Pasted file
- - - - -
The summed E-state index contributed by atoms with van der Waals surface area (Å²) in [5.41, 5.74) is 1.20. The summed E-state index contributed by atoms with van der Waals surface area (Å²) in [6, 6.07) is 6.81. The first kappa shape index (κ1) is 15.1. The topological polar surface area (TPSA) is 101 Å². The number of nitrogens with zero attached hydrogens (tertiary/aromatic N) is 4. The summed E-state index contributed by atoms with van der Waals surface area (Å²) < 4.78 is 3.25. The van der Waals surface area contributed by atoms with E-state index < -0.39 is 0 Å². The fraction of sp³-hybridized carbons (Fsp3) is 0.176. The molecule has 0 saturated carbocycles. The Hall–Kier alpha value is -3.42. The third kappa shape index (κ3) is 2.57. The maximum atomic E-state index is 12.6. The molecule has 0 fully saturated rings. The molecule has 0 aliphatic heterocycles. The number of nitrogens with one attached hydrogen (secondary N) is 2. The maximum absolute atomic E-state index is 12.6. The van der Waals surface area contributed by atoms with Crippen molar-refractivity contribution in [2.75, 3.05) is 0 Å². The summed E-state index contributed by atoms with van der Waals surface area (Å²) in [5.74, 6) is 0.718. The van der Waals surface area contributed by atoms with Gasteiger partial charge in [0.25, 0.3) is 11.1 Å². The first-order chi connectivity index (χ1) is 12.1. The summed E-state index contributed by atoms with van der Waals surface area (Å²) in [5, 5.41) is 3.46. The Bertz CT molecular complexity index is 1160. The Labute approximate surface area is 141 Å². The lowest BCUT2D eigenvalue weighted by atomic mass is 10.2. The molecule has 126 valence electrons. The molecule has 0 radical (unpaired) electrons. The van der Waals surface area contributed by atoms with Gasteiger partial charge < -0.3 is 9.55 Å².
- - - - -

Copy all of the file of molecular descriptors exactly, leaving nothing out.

The summed E-state index contributed by atoms with van der Waals surface area (Å²) in [5.41, 5.74) is 1.20. The summed E-state index contributed by atoms with van der Waals surface area (Å²) in [6, 6.07) is 6.81. The first kappa shape index (κ1) is 15.1. The topological polar surface area (TPSA) is 101 Å². The number of nitrogens with zero attached hydrogens (tertiary/aromatic N) is 4. The summed E-state index contributed by atoms with van der Waals surface area (Å²) < 4.78 is 3.25. The van der Waals surface area contributed by atoms with E-state index < -0.39 is 0 Å². The fraction of sp³-hybridized carbons (Fsp3) is 0.176. The molecule has 0 saturated carbocycles. The Hall–Kier alpha value is -3.42. The third kappa shape index (κ3) is 2.57. The maximum atomic E-state index is 12.6. The molecule has 0 fully saturated rings. The molecule has 0 aliphatic heterocycles. The number of nitrogens with one attached hydrogen (secondary N) is 2. The maximum absolute atomic E-state index is 12.6. The van der Waals surface area contributed by atoms with Crippen molar-refractivity contribution in [2.75, 3.05) is 0 Å². The summed E-state index contributed by atoms with van der Waals surface area (Å²) in [5.74, 6) is 0.718. The van der Waals surface area contributed by atoms with Gasteiger partial charge in [0.25, 0.3) is 11.1 Å². The first-order chi connectivity index (χ1) is 12.1. The summed E-state index contributed by atoms with van der Waals surface area (Å²) in [5, 5.41) is 3.46. The Bertz CT molecular complexity index is 1160. The Labute approximate surface area is 141 Å². The lowest BCUT2D eigenvalue weighted by atomic mass is 10.2. The molecule has 126 valence electrons. The molecule has 0 radical (unpaired) electrons. The van der Waals surface area contributed by atoms with Gasteiger partial charge < -0.3 is 9.55 Å².